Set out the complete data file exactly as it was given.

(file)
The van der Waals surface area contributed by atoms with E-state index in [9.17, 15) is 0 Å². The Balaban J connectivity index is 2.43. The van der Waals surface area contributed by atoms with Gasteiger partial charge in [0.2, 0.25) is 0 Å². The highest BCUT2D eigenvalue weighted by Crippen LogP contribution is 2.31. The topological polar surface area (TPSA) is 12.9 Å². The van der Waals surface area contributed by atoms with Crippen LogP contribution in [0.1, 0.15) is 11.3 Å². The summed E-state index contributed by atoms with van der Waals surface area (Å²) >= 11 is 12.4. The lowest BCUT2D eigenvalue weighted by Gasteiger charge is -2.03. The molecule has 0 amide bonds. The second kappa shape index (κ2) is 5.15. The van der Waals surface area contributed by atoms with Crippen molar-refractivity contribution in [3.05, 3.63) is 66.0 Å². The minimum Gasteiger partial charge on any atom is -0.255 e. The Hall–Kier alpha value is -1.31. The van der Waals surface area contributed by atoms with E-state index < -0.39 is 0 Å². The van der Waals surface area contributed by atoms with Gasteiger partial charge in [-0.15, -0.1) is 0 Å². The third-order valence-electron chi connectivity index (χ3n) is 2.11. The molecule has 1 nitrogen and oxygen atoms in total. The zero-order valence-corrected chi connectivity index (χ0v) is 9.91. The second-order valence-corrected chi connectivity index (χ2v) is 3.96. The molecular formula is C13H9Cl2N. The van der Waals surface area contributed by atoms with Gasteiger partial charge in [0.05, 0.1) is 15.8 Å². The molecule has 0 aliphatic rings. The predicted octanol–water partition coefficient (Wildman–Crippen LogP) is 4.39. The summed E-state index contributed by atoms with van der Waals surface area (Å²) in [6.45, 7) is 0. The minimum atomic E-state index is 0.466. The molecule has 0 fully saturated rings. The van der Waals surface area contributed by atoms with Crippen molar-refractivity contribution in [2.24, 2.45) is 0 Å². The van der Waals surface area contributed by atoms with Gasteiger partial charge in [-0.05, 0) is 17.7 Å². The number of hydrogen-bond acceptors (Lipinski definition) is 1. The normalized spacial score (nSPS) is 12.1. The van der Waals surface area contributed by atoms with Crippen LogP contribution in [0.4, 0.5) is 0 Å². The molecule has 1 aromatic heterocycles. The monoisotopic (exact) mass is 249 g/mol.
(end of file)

The van der Waals surface area contributed by atoms with E-state index in [9.17, 15) is 0 Å². The Balaban J connectivity index is 2.43. The van der Waals surface area contributed by atoms with Gasteiger partial charge in [0.2, 0.25) is 0 Å². The highest BCUT2D eigenvalue weighted by Crippen LogP contribution is 2.31. The topological polar surface area (TPSA) is 12.9 Å². The van der Waals surface area contributed by atoms with Crippen LogP contribution in [0.1, 0.15) is 11.3 Å². The summed E-state index contributed by atoms with van der Waals surface area (Å²) >= 11 is 12.4. The lowest BCUT2D eigenvalue weighted by Gasteiger charge is -2.03. The molecule has 0 amide bonds. The second kappa shape index (κ2) is 5.15. The van der Waals surface area contributed by atoms with Crippen molar-refractivity contribution in [3.05, 3.63) is 66.0 Å². The minimum Gasteiger partial charge on any atom is -0.255 e. The Hall–Kier alpha value is -1.31. The van der Waals surface area contributed by atoms with E-state index < -0.39 is 0 Å². The van der Waals surface area contributed by atoms with Gasteiger partial charge in [-0.15, -0.1) is 0 Å². The third-order valence-electron chi connectivity index (χ3n) is 2.11. The molecule has 1 nitrogen and oxygen atoms in total. The zero-order valence-corrected chi connectivity index (χ0v) is 9.91. The second-order valence-corrected chi connectivity index (χ2v) is 3.96. The molecular formula is C13H9Cl2N. The van der Waals surface area contributed by atoms with Gasteiger partial charge in [0.05, 0.1) is 15.8 Å². The molecule has 0 aliphatic rings. The predicted octanol–water partition coefficient (Wildman–Crippen LogP) is 4.39. The summed E-state index contributed by atoms with van der Waals surface area (Å²) in [6.45, 7) is 0. The minimum atomic E-state index is 0.466. The molecule has 0 fully saturated rings. The van der Waals surface area contributed by atoms with Crippen molar-refractivity contribution in [2.24, 2.45) is 0 Å². The van der Waals surface area contributed by atoms with Gasteiger partial charge in [-0.05, 0) is 17.7 Å². The number of hydrogen-bond acceptors (Lipinski definition) is 1. The normalized spacial score (nSPS) is 12.1. The van der Waals surface area contributed by atoms with Crippen LogP contribution in [0.4, 0.5) is 0 Å². The molecule has 1 aromatic heterocycles. The monoisotopic (exact) mass is 249 g/mol.